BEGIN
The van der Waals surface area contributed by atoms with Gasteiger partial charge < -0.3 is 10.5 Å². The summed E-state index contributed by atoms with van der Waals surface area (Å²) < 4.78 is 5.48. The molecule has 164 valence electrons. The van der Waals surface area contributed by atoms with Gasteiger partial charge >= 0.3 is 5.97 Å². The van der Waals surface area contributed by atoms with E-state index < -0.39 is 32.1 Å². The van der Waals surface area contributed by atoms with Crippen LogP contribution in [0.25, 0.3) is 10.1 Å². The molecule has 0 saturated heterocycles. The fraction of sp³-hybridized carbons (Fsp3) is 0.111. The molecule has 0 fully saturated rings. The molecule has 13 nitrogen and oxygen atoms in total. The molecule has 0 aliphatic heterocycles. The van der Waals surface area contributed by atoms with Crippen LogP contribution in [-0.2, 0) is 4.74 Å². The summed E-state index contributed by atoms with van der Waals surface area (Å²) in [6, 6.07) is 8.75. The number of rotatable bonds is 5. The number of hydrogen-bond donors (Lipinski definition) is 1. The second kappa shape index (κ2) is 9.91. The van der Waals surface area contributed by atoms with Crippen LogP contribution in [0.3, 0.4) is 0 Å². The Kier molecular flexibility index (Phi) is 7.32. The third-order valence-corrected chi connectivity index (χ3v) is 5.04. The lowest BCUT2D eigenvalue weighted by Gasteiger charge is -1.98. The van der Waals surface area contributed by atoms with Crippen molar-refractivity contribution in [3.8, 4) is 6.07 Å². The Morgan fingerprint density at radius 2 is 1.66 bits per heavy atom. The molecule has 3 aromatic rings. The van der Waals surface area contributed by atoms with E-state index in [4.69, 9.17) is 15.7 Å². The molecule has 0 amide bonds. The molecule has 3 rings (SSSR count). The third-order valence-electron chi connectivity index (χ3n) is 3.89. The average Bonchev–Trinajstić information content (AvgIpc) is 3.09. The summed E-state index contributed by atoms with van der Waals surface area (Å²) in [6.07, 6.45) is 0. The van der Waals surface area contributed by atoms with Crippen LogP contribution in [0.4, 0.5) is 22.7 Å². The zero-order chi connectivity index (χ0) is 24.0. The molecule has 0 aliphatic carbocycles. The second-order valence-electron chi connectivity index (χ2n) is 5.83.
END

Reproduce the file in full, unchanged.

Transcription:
The van der Waals surface area contributed by atoms with Gasteiger partial charge < -0.3 is 10.5 Å². The summed E-state index contributed by atoms with van der Waals surface area (Å²) < 4.78 is 5.48. The molecule has 164 valence electrons. The van der Waals surface area contributed by atoms with Gasteiger partial charge >= 0.3 is 5.97 Å². The van der Waals surface area contributed by atoms with E-state index < -0.39 is 32.1 Å². The van der Waals surface area contributed by atoms with Crippen LogP contribution in [0.25, 0.3) is 10.1 Å². The molecule has 0 saturated heterocycles. The fraction of sp³-hybridized carbons (Fsp3) is 0.111. The molecule has 0 fully saturated rings. The molecule has 13 nitrogen and oxygen atoms in total. The molecule has 0 aliphatic heterocycles. The van der Waals surface area contributed by atoms with Crippen LogP contribution in [-0.2, 0) is 4.74 Å². The summed E-state index contributed by atoms with van der Waals surface area (Å²) in [6, 6.07) is 8.75. The number of rotatable bonds is 5. The number of hydrogen-bond donors (Lipinski definition) is 1. The second kappa shape index (κ2) is 9.91. The van der Waals surface area contributed by atoms with Crippen LogP contribution in [0.3, 0.4) is 0 Å². The Kier molecular flexibility index (Phi) is 7.32. The third-order valence-corrected chi connectivity index (χ3v) is 5.04. The lowest BCUT2D eigenvalue weighted by Gasteiger charge is -1.98. The van der Waals surface area contributed by atoms with Crippen molar-refractivity contribution in [3.8, 4) is 6.07 Å². The Morgan fingerprint density at radius 2 is 1.66 bits per heavy atom. The molecule has 3 aromatic rings. The van der Waals surface area contributed by atoms with E-state index in [4.69, 9.17) is 15.7 Å². The molecule has 0 amide bonds. The molecule has 3 rings (SSSR count). The third-order valence-electron chi connectivity index (χ3n) is 3.89. The average Bonchev–Trinajstić information content (AvgIpc) is 3.09. The summed E-state index contributed by atoms with van der Waals surface area (Å²) in [6.07, 6.45) is 0. The van der Waals surface area contributed by atoms with Crippen LogP contribution in [0.4, 0.5) is 22.7 Å². The zero-order chi connectivity index (χ0) is 24.0. The molecule has 0 aliphatic carbocycles. The second-order valence-electron chi connectivity index (χ2n) is 5.83.